I did try using a ferro rod on shaved powder and it works. But, down here you can find dry palm dander even in the rain and once rubbed together and fluffed up it will take a spark like jute twine does. So shaving fatwood isn't really needed.

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    Senior Member hunter63's Avatar
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    Great stuff, although I haven't bought any, but as the deer lease in Louisisna is a pine plantation, still a lot of lefy over downed trees from the last cutting.

    Yeah, you can tell by the weight, I just walk along a kick at anything that looks good....solid heavy, fat wood,.... light and rotten....just rotted wood.

    Picked up a couple of logs, showed signs of fire, "wood" rotted off, left almost pure pine pitch heartwood....lighten pine,fire knot, fat wood.

    Shaved/splintered/pounded will light with ferro rod, actual flint/steel little tougher, as the sparks are now where as many....mostly used as kindling.

    Went so far as to make "fire starters" from the sawdust/in a egg carton with paraffin.....but, No, they won't light with a ferro rod, still need tinder.

    http://www.wilderness-survival.net/f...=fire+starters

    Great stuff.....but don't rely on just one, method....
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    I lit mine with a regular kitchen match in a good breeze, it only took 3 seconds (literally) for it to flame up.

    I dont think just a spark will catch it, but a mag bar/striker is a sure bet.

    Anrew

  13. #13
    Super Moderator crashdive123's Avatar
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    Quote Originally Posted by ElevenBravo View Post
    I lit mine with a regular kitchen match in a good breeze, it only took 3 seconds (literally) for it to flame up.

    I dont think just a spark will catch it, but a mag bar/striker is a sure bet.

    Anrew
    A spark does and will catch it if you shave it as described in previous posts.
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    Super Moderator crashdive123's Avatar
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    Here ya go.

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  15. #15

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    In my own stomping grounds in the western side of the state, pines grow in their millions. But in the east where I live now there aren't many pine trees. A few of my buddies in the south laugh at the idea of buying fatwood...isn't it everywhere? Well, fatwood here is like finding a euchalyptus tree!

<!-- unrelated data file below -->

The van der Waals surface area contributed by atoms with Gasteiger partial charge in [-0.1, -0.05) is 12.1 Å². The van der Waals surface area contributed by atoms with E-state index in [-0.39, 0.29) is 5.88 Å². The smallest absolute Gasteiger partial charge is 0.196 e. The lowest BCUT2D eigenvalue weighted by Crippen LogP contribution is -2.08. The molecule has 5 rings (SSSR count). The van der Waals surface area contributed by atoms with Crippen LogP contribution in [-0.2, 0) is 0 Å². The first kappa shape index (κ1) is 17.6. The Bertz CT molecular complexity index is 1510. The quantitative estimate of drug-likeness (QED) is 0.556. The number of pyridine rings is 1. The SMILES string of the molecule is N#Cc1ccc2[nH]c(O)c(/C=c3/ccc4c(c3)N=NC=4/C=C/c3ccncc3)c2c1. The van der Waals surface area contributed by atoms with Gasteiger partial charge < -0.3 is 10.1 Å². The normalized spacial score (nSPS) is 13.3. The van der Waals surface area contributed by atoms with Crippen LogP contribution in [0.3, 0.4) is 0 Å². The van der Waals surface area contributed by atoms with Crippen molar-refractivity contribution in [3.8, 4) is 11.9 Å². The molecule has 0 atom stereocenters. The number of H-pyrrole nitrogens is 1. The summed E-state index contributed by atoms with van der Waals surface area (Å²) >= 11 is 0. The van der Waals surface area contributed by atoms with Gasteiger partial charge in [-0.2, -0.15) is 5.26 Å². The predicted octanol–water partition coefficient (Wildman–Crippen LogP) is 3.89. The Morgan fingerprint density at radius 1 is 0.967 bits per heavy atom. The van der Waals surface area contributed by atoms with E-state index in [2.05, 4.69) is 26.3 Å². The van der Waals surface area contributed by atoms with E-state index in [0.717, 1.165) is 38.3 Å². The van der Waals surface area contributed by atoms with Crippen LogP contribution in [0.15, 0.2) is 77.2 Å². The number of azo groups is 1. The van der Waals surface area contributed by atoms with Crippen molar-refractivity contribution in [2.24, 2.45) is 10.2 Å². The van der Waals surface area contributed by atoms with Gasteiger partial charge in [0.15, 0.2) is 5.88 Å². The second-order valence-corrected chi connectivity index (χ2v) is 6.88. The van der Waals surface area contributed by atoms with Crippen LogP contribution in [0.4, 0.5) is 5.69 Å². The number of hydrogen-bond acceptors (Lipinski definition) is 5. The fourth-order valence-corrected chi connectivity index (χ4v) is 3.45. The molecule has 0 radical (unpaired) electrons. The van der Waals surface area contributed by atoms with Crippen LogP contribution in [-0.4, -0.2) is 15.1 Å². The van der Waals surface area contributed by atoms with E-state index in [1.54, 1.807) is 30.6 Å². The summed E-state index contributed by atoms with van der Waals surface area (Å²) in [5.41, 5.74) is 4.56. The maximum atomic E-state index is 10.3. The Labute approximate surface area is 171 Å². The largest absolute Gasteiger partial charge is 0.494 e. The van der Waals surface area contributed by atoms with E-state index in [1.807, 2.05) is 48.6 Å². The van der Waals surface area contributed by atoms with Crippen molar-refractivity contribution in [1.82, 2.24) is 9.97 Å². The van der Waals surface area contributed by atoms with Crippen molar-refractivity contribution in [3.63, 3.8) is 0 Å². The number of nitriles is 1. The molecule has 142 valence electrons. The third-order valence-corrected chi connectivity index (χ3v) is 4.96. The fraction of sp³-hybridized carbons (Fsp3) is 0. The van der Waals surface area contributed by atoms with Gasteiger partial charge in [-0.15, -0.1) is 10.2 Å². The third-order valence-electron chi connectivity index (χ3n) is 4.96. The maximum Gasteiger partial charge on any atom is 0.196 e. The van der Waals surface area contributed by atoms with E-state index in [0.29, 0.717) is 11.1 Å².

Yeah, it works to shave it like a mag bar. Heck, for it works way better than a mag bar; I never have had much luck using magnesium to build a fire.

    If you have a lighter fatwood lights very easily, as a rule. Fatwood really does vary. Some pieces are pretty dry with just a faint aroma of pitch. Some feel like they were dipped in corn syrup, just runny with pine pitch. The latter will go up like a Roman candle. But any decent fatwood will catch with open flame, so long as you have a small chunk.

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    Senior Member hunter63's Avatar
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    The next batch...if I ever need to make any more of the egg carton/sawdust/wax fire starters, I'm thinking that embedding a cotton ball on the top would provide something to 'catch" a spark....even rub in a tad of PJ......
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  17. #17

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    I cut some up about the size of kitchen matches and it lights really easy with a lighter or with a fire steel if you scrape some up like mentioned before.
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  18. #18
    Super Moderator crashdive123's Avatar
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    Quote Originally Posted by hunter63 View Post
    The next batch...if I ever need to make any more of the egg carton/sawdust/wax fire starters, I'm thinking that embedding a cotton ball on the top would provide something to 'catch" a spark....even rub in a tad of PJ......
    I did that a while back. As soon as the wax was poured in, a cotton ball was stuck into the wax with about half of the cotton sticking out. Works great for catching a spark.
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    Thanks for the video Crash! Very informative, now I want to go shave some FW and try a sparker!!!

    You da man!

    Andrew

  20. #20

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    On a side note....I keep a few "trick candles" in the kit.....little suckers are hard to blow out....
    So this is how liberty dies.....With thunderous applause.